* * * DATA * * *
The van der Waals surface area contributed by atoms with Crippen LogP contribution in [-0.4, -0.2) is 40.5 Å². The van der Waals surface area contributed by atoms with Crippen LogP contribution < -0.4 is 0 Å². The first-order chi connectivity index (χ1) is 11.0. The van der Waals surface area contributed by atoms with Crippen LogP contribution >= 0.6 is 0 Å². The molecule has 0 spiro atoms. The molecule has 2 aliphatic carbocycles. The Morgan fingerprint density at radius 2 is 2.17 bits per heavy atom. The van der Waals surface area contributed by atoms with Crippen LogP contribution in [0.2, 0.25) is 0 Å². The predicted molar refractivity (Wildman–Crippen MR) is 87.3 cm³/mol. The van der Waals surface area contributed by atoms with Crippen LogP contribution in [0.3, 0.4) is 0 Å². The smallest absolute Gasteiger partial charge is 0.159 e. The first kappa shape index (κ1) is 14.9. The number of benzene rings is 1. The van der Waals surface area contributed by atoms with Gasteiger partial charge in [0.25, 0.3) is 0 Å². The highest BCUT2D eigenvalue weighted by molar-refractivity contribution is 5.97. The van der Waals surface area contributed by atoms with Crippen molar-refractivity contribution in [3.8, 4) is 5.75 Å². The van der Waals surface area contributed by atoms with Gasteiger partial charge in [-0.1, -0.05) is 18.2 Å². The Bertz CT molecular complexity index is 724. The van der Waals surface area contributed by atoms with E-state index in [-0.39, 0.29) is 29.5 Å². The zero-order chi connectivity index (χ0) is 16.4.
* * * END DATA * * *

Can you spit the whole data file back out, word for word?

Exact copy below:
The van der Waals surface area contributed by atoms with Crippen LogP contribution in [-0.4, -0.2) is 40.5 Å². The van der Waals surface area contributed by atoms with Crippen LogP contribution < -0.4 is 0 Å². The first-order chi connectivity index (χ1) is 11.0. The van der Waals surface area contributed by atoms with Crippen LogP contribution >= 0.6 is 0 Å². The molecule has 0 spiro atoms. The molecule has 2 aliphatic carbocycles. The Morgan fingerprint density at radius 2 is 2.17 bits per heavy atom. The van der Waals surface area contributed by atoms with Crippen LogP contribution in [0.2, 0.25) is 0 Å². The predicted molar refractivity (Wildman–Crippen MR) is 87.3 cm³/mol. The van der Waals surface area contributed by atoms with Crippen LogP contribution in [0.3, 0.4) is 0 Å². The smallest absolute Gasteiger partial charge is 0.159 e. The first kappa shape index (κ1) is 14.9. The number of benzene rings is 1. The van der Waals surface area contributed by atoms with Gasteiger partial charge in [0.25, 0.3) is 0 Å². The highest BCUT2D eigenvalue weighted by molar-refractivity contribution is 5.97. The van der Waals surface area contributed by atoms with Crippen molar-refractivity contribution in [3.8, 4) is 5.75 Å². The van der Waals surface area contributed by atoms with Gasteiger partial charge in [-0.1, -0.05) is 18.2 Å². The Bertz CT molecular complexity index is 724. The van der Waals surface area contributed by atoms with E-state index in [-0.39, 0.29) is 29.5 Å². The zero-order chi connectivity index (χ0) is 16.4.